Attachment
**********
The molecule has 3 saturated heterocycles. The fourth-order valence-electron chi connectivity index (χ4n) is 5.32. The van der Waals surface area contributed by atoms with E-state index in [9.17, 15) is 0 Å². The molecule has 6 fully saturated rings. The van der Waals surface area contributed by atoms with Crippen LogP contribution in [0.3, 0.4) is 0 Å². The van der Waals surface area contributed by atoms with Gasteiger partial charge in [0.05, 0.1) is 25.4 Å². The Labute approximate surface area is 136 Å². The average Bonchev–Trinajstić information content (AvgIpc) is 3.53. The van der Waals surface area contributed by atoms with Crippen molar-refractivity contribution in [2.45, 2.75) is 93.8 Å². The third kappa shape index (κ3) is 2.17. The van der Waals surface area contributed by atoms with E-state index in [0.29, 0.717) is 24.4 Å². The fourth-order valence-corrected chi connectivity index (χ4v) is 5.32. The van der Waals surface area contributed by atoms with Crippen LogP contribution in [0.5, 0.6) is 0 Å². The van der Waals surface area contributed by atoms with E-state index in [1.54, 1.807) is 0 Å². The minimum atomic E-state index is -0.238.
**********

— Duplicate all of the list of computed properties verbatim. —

The molecule has 3 saturated heterocycles. The fourth-order valence-electron chi connectivity index (χ4n) is 5.32. The van der Waals surface area contributed by atoms with E-state index in [9.17, 15) is 0 Å². The molecule has 6 fully saturated rings. The van der Waals surface area contributed by atoms with Crippen LogP contribution in [0.3, 0.4) is 0 Å². The van der Waals surface area contributed by atoms with Gasteiger partial charge in [0.05, 0.1) is 25.4 Å². The Labute approximate surface area is 136 Å². The average Bonchev–Trinajstić information content (AvgIpc) is 3.53. The van der Waals surface area contributed by atoms with Crippen molar-refractivity contribution in [2.45, 2.75) is 93.8 Å². The third kappa shape index (κ3) is 2.17. The van der Waals surface area contributed by atoms with E-state index in [0.29, 0.717) is 24.4 Å². The fourth-order valence-corrected chi connectivity index (χ4v) is 5.32. The van der Waals surface area contributed by atoms with Crippen LogP contribution in [0.5, 0.6) is 0 Å². The van der Waals surface area contributed by atoms with E-state index in [1.54, 1.807) is 0 Å². The minimum atomic E-state index is -0.238.